A black woman holds a child against a lavendar background. The woman appears haggard and wears a bright green robe over a white dress. Her hands are crossed, sporting a wedding ring, over the baby who sleeps bundled in a white blanket.
Hung Liu, American, 1948-2021. Black Madonna. Lithograph on paper, 2015. Museum Purchase, 2017.02. Photo courtesy of FWMoA. 

Black Madonna (2015) references Lange’s photograph of a mother and child in San Francisco. The pose recalls traditional paintings of the Madonna and Child, as discussed in a previous blog post on iconography.

Our attention is immediately drawn to the mother’s finely modeled face, hands, and baby that stand out in contrast to the flat colors of her dress, blanket, and setting. The artist made the mother’s sweater a light green and simplified the home interior to a lavender plane, thereby removing all sense of time and place and giving the work a more universal quality. The bright colors lend a contemporary air to the black-and-white Depression-era source.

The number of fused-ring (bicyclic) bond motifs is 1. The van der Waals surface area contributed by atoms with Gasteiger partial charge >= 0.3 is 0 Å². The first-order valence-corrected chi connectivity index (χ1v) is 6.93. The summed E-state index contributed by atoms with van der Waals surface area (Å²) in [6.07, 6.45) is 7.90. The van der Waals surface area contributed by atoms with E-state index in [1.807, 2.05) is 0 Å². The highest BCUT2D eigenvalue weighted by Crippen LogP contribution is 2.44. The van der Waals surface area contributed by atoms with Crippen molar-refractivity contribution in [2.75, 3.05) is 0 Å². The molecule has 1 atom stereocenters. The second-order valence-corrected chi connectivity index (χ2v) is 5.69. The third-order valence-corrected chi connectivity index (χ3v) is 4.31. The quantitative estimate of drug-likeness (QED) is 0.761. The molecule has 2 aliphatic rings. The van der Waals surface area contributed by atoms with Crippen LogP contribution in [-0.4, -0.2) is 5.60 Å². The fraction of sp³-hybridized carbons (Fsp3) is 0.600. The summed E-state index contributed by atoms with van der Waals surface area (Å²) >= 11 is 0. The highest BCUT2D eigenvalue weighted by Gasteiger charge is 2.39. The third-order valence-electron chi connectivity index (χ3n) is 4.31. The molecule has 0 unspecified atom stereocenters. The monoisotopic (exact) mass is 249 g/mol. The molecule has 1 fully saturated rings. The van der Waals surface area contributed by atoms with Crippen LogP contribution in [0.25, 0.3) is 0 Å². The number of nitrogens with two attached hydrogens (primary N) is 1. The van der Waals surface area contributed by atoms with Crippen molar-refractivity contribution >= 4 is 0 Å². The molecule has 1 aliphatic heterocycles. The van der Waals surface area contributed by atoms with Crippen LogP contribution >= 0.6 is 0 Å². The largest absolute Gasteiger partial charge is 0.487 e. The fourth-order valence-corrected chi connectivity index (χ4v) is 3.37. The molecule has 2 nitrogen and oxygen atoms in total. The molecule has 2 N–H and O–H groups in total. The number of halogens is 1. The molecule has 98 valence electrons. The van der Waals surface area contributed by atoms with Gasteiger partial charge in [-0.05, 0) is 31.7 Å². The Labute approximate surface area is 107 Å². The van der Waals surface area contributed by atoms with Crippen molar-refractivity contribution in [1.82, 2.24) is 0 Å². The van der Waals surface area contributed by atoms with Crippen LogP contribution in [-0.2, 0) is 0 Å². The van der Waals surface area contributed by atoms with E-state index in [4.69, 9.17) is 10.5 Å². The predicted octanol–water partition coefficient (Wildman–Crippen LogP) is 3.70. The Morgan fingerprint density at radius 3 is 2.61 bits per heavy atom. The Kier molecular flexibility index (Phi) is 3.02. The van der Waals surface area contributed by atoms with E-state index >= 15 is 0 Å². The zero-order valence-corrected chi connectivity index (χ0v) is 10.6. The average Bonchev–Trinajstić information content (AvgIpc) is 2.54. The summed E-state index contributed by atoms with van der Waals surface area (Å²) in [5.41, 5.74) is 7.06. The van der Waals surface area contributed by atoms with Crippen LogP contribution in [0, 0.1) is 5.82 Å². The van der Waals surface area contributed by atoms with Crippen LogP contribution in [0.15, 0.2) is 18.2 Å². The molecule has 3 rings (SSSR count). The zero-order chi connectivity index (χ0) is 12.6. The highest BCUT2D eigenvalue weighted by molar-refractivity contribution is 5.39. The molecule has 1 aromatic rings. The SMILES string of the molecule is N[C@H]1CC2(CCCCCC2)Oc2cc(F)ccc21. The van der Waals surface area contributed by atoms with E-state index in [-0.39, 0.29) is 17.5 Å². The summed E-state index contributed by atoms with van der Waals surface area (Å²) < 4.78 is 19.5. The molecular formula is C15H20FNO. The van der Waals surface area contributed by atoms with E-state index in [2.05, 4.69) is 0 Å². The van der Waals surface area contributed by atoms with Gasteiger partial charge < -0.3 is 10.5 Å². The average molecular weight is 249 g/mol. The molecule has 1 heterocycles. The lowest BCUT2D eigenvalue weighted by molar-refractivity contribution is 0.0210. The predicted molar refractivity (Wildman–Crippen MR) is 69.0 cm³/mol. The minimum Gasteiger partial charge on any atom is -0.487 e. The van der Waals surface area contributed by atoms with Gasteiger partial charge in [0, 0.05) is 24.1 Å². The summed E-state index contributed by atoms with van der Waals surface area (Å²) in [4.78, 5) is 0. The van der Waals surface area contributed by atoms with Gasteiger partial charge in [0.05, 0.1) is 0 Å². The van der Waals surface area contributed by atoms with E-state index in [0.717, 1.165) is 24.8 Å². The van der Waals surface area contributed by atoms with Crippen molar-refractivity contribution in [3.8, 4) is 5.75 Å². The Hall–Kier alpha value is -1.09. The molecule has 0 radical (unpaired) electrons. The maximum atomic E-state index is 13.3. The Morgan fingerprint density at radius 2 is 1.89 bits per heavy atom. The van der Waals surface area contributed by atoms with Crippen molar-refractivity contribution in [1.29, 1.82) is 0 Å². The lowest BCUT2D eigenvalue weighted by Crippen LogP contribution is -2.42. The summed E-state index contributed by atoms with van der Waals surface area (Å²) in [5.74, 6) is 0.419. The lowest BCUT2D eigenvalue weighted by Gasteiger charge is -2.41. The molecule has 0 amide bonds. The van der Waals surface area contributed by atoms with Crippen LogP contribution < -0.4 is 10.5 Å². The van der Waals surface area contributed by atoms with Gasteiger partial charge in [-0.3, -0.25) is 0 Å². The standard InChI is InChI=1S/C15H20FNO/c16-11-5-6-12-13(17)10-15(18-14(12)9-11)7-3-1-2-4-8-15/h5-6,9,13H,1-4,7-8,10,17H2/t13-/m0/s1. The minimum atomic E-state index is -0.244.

From 1990 to 2014, Liu taught at Mills College in Oakland, CA. Her work can be found in major museums across the country. The painter’s work is on view at the Smithsonian’s National Portrait Gallery in the retrospective exhibition of portraits, Hung Liu: Portraits of Promised Lands (August 27, 2021 – May 30, 2022). 


i Hung Liu, et. al., Hung Liu: American Exodus (New York: Nancy Hoffman Gallery, 2016), 103. 

ii Liu, 102. 

Leave a Reply